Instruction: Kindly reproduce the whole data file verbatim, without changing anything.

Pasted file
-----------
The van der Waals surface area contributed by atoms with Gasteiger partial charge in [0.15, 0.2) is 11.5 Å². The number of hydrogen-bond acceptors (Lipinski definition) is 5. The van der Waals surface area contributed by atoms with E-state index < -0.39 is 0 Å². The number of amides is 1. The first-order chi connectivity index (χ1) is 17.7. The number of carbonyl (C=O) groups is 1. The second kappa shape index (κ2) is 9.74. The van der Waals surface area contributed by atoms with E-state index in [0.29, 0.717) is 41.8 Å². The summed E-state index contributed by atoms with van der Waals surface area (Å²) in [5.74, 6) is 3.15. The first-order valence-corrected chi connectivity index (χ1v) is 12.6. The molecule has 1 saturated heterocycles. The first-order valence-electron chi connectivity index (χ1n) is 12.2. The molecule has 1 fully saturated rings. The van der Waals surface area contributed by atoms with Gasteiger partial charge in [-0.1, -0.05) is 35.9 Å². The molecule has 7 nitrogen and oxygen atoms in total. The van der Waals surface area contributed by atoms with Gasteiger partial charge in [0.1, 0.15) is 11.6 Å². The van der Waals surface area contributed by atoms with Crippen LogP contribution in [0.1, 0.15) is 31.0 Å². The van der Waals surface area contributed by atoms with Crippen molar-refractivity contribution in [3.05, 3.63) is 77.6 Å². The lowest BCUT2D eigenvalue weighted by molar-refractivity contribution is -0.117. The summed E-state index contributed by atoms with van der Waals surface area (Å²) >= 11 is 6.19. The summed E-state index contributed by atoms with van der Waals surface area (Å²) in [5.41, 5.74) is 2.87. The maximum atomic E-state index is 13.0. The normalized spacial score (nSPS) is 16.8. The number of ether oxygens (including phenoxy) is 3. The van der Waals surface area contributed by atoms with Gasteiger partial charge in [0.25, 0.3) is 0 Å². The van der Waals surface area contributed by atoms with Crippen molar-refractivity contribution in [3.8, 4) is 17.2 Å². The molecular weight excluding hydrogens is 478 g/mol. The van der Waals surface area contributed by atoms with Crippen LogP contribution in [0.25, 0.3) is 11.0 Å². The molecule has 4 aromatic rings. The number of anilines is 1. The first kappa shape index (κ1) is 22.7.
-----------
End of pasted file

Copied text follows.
The van der Waals surface area contributed by atoms with Gasteiger partial charge in [0.15, 0.2) is 11.5 Å². The number of hydrogen-bond acceptors (Lipinski definition) is 5. The van der Waals surface area contributed by atoms with E-state index < -0.39 is 0 Å². The number of amides is 1. The first-order chi connectivity index (χ1) is 17.7. The number of carbonyl (C=O) groups is 1. The second kappa shape index (κ2) is 9.74. The van der Waals surface area contributed by atoms with E-state index in [0.29, 0.717) is 41.8 Å². The summed E-state index contributed by atoms with van der Waals surface area (Å²) in [5.74, 6) is 3.15. The first-order valence-corrected chi connectivity index (χ1v) is 12.6. The molecule has 1 saturated heterocycles. The first-order valence-electron chi connectivity index (χ1n) is 12.2. The molecule has 1 fully saturated rings. The van der Waals surface area contributed by atoms with Gasteiger partial charge in [-0.1, -0.05) is 35.9 Å². The molecule has 7 nitrogen and oxygen atoms in total. The van der Waals surface area contributed by atoms with Gasteiger partial charge in [0.1, 0.15) is 11.6 Å². The van der Waals surface area contributed by atoms with Crippen LogP contribution in [0.1, 0.15) is 31.0 Å². The van der Waals surface area contributed by atoms with Crippen molar-refractivity contribution in [3.05, 3.63) is 77.6 Å². The lowest BCUT2D eigenvalue weighted by molar-refractivity contribution is -0.117. The summed E-state index contributed by atoms with van der Waals surface area (Å²) >= 11 is 6.19. The summed E-state index contributed by atoms with van der Waals surface area (Å²) in [5.41, 5.74) is 2.87. The maximum atomic E-state index is 13.0. The normalized spacial score (nSPS) is 16.8. The number of ether oxygens (including phenoxy) is 3. The van der Waals surface area contributed by atoms with Gasteiger partial charge in [0.25, 0.3) is 0 Å². The van der Waals surface area contributed by atoms with Crippen molar-refractivity contribution in [3.8, 4) is 17.2 Å². The molecular weight excluding hydrogens is 478 g/mol. The van der Waals surface area contributed by atoms with Crippen LogP contribution in [0.25, 0.3) is 11.0 Å². The molecule has 4 aromatic rings. The number of anilines is 1. The first kappa shape index (κ1) is 22.7.